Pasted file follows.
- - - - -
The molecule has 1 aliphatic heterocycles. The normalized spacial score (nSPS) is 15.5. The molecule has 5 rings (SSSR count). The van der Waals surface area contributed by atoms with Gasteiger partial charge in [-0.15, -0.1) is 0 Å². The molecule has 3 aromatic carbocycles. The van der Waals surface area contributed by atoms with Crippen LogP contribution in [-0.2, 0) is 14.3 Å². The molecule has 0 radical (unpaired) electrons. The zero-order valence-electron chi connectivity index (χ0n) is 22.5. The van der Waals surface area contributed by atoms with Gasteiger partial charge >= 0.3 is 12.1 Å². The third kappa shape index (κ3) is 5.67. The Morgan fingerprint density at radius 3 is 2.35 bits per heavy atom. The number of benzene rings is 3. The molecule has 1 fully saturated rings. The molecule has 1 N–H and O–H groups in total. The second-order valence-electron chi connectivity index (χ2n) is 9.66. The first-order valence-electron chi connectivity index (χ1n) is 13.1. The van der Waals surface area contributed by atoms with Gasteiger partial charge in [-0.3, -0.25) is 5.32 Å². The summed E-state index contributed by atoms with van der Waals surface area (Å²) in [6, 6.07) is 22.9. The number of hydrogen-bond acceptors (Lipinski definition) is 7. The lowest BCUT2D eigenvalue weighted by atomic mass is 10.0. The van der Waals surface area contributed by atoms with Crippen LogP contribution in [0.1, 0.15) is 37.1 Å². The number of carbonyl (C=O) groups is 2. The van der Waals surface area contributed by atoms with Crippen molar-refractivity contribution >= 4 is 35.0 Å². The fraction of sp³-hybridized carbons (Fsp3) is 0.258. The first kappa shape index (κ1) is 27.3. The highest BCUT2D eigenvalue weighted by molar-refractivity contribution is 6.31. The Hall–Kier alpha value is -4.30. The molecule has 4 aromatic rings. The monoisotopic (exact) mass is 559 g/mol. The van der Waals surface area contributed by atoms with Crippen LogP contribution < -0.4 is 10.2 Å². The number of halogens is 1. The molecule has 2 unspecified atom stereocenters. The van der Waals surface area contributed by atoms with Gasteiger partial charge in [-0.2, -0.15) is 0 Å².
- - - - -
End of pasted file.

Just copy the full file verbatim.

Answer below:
The molecule has 1 aliphatic heterocycles. The normalized spacial score (nSPS) is 15.5. The molecule has 5 rings (SSSR count). The van der Waals surface area contributed by atoms with Gasteiger partial charge in [-0.15, -0.1) is 0 Å². The molecule has 3 aromatic carbocycles. The van der Waals surface area contributed by atoms with Crippen LogP contribution in [-0.2, 0) is 14.3 Å². The molecule has 0 radical (unpaired) electrons. The zero-order valence-electron chi connectivity index (χ0n) is 22.5. The van der Waals surface area contributed by atoms with Gasteiger partial charge >= 0.3 is 12.1 Å². The third kappa shape index (κ3) is 5.67. The Morgan fingerprint density at radius 3 is 2.35 bits per heavy atom. The number of benzene rings is 3. The molecule has 1 fully saturated rings. The molecule has 1 N–H and O–H groups in total. The second-order valence-electron chi connectivity index (χ2n) is 9.66. The first-order valence-electron chi connectivity index (χ1n) is 13.1. The van der Waals surface area contributed by atoms with Gasteiger partial charge in [-0.3, -0.25) is 5.32 Å². The summed E-state index contributed by atoms with van der Waals surface area (Å²) in [6, 6.07) is 22.9. The number of hydrogen-bond acceptors (Lipinski definition) is 7. The lowest BCUT2D eigenvalue weighted by atomic mass is 10.0. The van der Waals surface area contributed by atoms with Crippen LogP contribution in [0.1, 0.15) is 37.1 Å². The number of carbonyl (C=O) groups is 2. The van der Waals surface area contributed by atoms with Crippen molar-refractivity contribution >= 4 is 35.0 Å². The fraction of sp³-hybridized carbons (Fsp3) is 0.258. The first kappa shape index (κ1) is 27.3. The highest BCUT2D eigenvalue weighted by molar-refractivity contribution is 6.31. The Hall–Kier alpha value is -4.30. The molecule has 4 aromatic rings. The monoisotopic (exact) mass is 559 g/mol. The van der Waals surface area contributed by atoms with Crippen LogP contribution < -0.4 is 10.2 Å². The number of halogens is 1. The molecule has 2 unspecified atom stereocenters. The van der Waals surface area contributed by atoms with Gasteiger partial charge in [-0.2, -0.15) is 0 Å².